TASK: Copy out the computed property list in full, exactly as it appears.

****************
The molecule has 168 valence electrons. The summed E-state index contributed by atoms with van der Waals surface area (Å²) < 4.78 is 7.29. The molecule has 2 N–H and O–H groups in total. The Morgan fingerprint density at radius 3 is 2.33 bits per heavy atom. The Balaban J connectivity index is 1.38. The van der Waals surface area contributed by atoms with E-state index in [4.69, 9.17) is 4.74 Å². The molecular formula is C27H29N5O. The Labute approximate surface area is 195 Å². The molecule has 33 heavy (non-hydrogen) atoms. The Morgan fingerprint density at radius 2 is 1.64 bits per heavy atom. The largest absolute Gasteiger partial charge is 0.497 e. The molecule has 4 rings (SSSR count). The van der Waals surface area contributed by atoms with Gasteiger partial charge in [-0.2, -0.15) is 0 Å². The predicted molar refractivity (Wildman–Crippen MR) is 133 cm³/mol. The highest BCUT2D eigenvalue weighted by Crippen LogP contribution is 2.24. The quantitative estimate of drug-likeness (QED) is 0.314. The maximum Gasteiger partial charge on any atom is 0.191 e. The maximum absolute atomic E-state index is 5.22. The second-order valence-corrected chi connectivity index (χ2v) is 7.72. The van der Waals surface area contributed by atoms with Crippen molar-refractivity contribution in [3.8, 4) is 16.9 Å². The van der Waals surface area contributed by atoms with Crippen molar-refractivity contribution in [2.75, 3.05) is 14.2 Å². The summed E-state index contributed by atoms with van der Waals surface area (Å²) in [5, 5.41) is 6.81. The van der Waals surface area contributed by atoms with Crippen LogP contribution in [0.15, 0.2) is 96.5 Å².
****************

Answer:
The molecule has 168 valence electrons. The summed E-state index contributed by atoms with van der Waals surface area (Å²) < 4.78 is 7.29. The molecule has 2 N–H and O–H groups in total. The Morgan fingerprint density at radius 3 is 2.33 bits per heavy atom. The Balaban J connectivity index is 1.38. The van der Waals surface area contributed by atoms with E-state index in [4.69, 9.17) is 4.74 Å². The molecular formula is C27H29N5O. The Labute approximate surface area is 195 Å². The molecule has 33 heavy (non-hydrogen) atoms. The Morgan fingerprint density at radius 2 is 1.64 bits per heavy atom. The largest absolute Gasteiger partial charge is 0.497 e. The molecule has 4 rings (SSSR count). The van der Waals surface area contributed by atoms with Gasteiger partial charge in [-0.2, -0.15) is 0 Å². The predicted molar refractivity (Wildman–Crippen MR) is 133 cm³/mol. The highest BCUT2D eigenvalue weighted by Crippen LogP contribution is 2.24. The quantitative estimate of drug-likeness (QED) is 0.314. The maximum Gasteiger partial charge on any atom is 0.191 e. The maximum absolute atomic E-state index is 5.22. The second-order valence-corrected chi connectivity index (χ2v) is 7.72. The van der Waals surface area contributed by atoms with Crippen molar-refractivity contribution in [3.8, 4) is 16.9 Å². The van der Waals surface area contributed by atoms with Crippen molar-refractivity contribution in [2.75, 3.05) is 14.2 Å². The summed E-state index contributed by atoms with van der Waals surface area (Å²) in [5, 5.41) is 6.81. The van der Waals surface area contributed by atoms with Crippen LogP contribution in [0.15, 0.2) is 96.5 Å².